Premier in Print

JOBS are one of the important election issues. Industrial relations policies will play a critical role in deciding which party can deliver jobs.

Labor wants to scrap our Workplace Agree-ments legislation - Liberals want to strength-en it.

The current system introduced by the Coal-ition is very different from what it was eight years ago and has been a key element underpinning Western Australia's economic success.

The latest figures show that at the end of December last year, more than 313,400 workplace agreements had been lodged with the Commissioner of Workplace Agree-ments since December 1993.

With the changes in the system, we've seen more than 203,000 new jobs created, unemployment has dropped to the lowest level in Australia and there's been sustained real wages growth.

It's a far cry from when the Coalition came to Government inheriting a jobless rate of 10.7 per cent for the year to February 1993, with the youth unemployment rate averaging a massive 30.2 per cent over the same year.

Compare that with the latest figures for the year to the end of December, when unemployment averaged 6.3 per cent and youth unemployment has dropped 40 per cent.

We now have a modern industrial relations system that allows for the flexibility people want in negotiating their wages and conditions.

If we go backwards to a centralised, union-dominated system we would lose the advantages that have been gained. That would be a risk for the whole State.

THE range of major projects about to move into the construction phase in Western Australia is clear indication of the strength of our State economy.

Five projects worth more than $4.6 billion will soon be under construction in different parts of the State.

The projects are the Syntroleum gas-to-liquids plant worth $600 million; the North-West Shelf LNG train four ($2.2 billion); Robe River's West Angelas iron ore project ($1 billion); Alcoa's Wagerup expansion ($995 million) and Ravensthorpe Nickel ($720 million). These projects are just some of the $69.2 billion worth of projects committed to or under consideration. They point to WA going from strength to strength.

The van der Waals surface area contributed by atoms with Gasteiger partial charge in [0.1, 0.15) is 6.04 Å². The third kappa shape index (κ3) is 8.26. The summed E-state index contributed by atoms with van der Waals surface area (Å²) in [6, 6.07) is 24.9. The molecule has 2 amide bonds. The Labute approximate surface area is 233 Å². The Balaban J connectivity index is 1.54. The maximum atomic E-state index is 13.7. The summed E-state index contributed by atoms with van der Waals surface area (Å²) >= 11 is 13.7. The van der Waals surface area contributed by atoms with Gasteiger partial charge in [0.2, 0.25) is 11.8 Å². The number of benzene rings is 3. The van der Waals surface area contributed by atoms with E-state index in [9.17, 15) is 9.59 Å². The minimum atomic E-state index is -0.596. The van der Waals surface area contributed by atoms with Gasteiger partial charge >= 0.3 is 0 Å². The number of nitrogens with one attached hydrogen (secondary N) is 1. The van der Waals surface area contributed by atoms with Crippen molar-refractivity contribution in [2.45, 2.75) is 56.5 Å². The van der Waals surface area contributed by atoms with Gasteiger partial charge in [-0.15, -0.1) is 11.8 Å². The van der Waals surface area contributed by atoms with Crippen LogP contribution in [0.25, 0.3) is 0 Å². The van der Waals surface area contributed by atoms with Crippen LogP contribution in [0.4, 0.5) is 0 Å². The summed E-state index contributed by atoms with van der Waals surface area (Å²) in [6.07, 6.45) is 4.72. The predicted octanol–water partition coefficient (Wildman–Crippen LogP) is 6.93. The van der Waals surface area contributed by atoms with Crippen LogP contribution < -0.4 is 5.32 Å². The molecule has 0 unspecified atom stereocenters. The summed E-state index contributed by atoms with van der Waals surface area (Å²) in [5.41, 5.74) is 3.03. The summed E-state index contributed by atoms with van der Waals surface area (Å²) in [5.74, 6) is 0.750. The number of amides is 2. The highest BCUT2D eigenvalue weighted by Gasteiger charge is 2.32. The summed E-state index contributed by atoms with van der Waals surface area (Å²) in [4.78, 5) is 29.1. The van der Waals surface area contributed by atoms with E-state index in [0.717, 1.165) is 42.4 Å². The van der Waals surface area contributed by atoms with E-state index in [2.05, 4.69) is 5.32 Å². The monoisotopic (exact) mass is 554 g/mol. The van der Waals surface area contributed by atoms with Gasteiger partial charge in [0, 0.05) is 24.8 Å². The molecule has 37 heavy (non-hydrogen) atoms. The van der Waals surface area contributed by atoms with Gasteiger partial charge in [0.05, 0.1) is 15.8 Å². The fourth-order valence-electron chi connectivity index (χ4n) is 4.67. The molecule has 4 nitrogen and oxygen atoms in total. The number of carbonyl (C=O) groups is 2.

IT'S also great to see the recognition coming for one of the major events on the Government's Best on Earth in Perth calendar, the Wet Dreams Masters surfing in Margaret River.

The competition has been given the highest possible rating on the World Qualifying Series tour. It is also one of only two in the world awarded prime location status.

The event, from March 31-April 9, will have prize money of $200,000 and, with the extra points involved, we can expect to see about 300 international surfers, including our own stars.

It also means an expected injection of more than $1 million into the region's economy as well as international media coverage of this magnificent area.

CONGRATULATIONS to James Fitzpatrick, the first Western Australian to win Young Australian of the Year.

It is fantastic recognition and certainly well-deserved for his work with regional and remote communities which he's managed to combine with full-time medical studies.

We are blessed to have many fine young people in our community who are making some incredible contributions. James' success in winning this award is a great reminder of this.

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